Lecturers to be Investigated for Low Gradings

Staff at the Queen Mary University London (QMUL) have been warned that they need to explain their actions, if any group of students have an average grade of below 60%. The grade is the threshold for an upper second-class degree. If too few students pass this minimum then their lecturers could face an investigation.

The 60:60:60 Principle

Staff working at the QMUL’s School of Business and Management have been told to abide by the “60:60:60 principle” when assessing students’ work. Module organisers who issue marks for any assignment where the average mark is below 60 and/or less than 60% of students receive a mark of more than 60 will have to give reasoning to their marking.

Lecturers have been told to check whether their marking reflects the 60:60:60 principle. If not, scaling or other adjustments are encouraged. Scaling is a process used by universities to improve unusually low marks to highlight student achievement.

Lecturers Need to Help Students Reach the Minimum Requirement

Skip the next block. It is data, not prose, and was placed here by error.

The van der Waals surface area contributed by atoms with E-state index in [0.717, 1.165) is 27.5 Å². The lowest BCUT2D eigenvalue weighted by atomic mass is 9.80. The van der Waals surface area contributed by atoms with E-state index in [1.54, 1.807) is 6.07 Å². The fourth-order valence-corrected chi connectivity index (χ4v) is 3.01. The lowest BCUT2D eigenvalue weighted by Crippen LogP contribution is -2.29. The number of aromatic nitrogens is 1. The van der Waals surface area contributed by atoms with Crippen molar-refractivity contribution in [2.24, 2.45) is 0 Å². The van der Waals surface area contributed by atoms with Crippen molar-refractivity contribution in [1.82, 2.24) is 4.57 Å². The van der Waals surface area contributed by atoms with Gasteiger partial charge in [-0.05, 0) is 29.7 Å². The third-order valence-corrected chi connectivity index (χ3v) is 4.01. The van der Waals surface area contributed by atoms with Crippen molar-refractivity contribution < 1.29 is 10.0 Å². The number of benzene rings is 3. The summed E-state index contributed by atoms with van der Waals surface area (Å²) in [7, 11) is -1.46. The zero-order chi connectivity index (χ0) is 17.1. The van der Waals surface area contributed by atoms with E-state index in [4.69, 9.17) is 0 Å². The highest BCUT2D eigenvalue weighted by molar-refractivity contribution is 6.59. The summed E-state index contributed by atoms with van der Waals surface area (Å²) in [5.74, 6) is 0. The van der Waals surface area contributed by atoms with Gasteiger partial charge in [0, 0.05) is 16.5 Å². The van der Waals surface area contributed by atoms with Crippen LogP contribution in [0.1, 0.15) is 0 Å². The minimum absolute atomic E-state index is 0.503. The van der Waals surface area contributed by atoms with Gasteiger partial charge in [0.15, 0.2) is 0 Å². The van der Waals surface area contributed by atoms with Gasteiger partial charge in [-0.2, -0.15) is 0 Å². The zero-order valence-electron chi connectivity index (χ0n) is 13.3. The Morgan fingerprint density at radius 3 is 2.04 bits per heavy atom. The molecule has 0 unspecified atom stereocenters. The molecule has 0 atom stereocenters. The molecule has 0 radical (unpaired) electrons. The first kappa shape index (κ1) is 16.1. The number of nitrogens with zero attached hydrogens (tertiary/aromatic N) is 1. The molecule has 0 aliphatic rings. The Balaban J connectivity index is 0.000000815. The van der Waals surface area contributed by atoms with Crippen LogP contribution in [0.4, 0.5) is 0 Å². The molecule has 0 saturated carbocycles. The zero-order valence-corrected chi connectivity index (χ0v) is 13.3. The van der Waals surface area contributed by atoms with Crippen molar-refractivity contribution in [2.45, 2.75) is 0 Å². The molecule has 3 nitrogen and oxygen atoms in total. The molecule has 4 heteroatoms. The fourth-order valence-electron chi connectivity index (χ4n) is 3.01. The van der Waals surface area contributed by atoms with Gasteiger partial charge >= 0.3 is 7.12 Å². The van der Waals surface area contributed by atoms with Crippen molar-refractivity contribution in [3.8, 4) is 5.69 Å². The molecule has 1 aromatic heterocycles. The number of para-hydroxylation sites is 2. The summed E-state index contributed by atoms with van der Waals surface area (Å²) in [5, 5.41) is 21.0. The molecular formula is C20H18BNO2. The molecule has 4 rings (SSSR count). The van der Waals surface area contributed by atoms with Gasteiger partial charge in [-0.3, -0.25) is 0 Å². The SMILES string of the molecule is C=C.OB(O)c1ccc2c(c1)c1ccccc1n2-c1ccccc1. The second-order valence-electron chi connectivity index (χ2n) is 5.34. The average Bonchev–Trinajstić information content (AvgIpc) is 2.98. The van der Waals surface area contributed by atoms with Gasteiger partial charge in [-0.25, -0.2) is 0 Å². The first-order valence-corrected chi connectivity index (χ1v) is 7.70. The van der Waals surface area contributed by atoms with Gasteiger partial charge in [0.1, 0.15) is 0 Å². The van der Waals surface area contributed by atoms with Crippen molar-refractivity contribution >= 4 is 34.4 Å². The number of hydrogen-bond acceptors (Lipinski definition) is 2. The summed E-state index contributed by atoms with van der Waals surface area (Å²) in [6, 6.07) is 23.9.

Although the 60:60:60 principle is a marking guide for lecturers, it isn’t an aspirational target for students. Instead, the principle is simply the minimum requirement that would instigate further investigation conducted by moderators. In other cases, investigations could go as far as being assessed by exam board chairs.

Grade Inflation is Making it Hard for Students and Lecturers

Such an emphasis on effective marking comes after degree inflation in universities have caused growing concerns. Previous universities minister Jo Johnson warned that grade inflation was “ripping through universities”. He has also urged vice-Chancellors to deal with the issue.

In the last five years, the number of students achieving top honours upon leaving university has reached record levels. One in four students graduated with a top degree classification in 2017. An inflation of grades could easily make achieving these top marks much harder for students. As a result, there is a risk of less students achieving high grades thus creating the impression that standards are slipping.